Christmas calls to mind lots of food–gingerbread and peppermint, roast goose and baked ham, but most people probably don’t have visions of pickles dancing through their heads on Christmas Eve. Except in our house. I’m not sure how or why pickles and the holidays go together here, but they do. I’ve been thinking about our holiday traditions for an upcoming project and noticed a serious trend–quick pickles. I seem to bust these out any time more than four people gather in my kitchen (for examples, see here, here, here, and here–see what I mean?), and thought it was about time to share one of my favorite quick pickle recipes with you.
Quick-pickled grapes are sweet, and spicy, and just really good. Their flavor is intensely surprising, something you can’t quite put your finger on. So you have another, and another, and then, they’ve all disappeared. I first discovered quick-pickled grapes through Orangette, and have been eating them by the handful ever since.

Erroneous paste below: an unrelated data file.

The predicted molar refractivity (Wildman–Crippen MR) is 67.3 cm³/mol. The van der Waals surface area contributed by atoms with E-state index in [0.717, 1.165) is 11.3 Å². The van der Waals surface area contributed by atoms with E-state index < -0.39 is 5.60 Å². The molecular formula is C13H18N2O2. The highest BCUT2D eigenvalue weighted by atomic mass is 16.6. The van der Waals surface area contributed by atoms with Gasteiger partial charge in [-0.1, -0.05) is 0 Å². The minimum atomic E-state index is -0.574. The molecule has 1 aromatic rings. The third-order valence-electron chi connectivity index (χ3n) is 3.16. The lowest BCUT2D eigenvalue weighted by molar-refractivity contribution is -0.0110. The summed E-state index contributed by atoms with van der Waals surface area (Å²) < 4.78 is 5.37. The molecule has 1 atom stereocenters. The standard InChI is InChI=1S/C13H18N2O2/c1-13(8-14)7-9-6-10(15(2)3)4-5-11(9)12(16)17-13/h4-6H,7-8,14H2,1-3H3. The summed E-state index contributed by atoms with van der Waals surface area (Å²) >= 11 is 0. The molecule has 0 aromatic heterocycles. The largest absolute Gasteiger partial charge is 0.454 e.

Pickled Grapes (adapted from Molly Wizenberg’s recipe here)
makes 2 quarts
2 pounds seedless red grapes, washed
3 cups red wine vinegar
2 1/4 cups sugar
1 tablespoon black peppercorns
1 tablespoon yellow mustard seed
1 teaspoon sea salt
1 teaspoon cumin seed
15 whole cloves
8 bay leaves
4 sticks cinnamon
Wash and stem the grapes. Using a sharp knife, cut off the very tip of the grape, right where the stem meets it.
Place prepared grapes into two clean quart jars.
Meanwhile, heat the vinegar and all the remaining ingredients over medium heat for about 10 minutes. Stir occasionally to make sure the sugar has fully dissolved.
Pour the hot liquid, and all of the whole spices, into the grape-filled jars. Use your fingers to shove the cinnamon sticks and bay leaves down into the jar. Set aside, uncovered, while the pickling liquid cools, for about an hour. Screw on lids, turn jars upside-down a few times to distribute the spices, and place in the fridge overnight to cure.
The grapes will take on more and more flavor as they continue to steep. I like them best 24 hours later when the flavor to firmness ratio is just about perfect, though they should keep well for 4 or 5 days.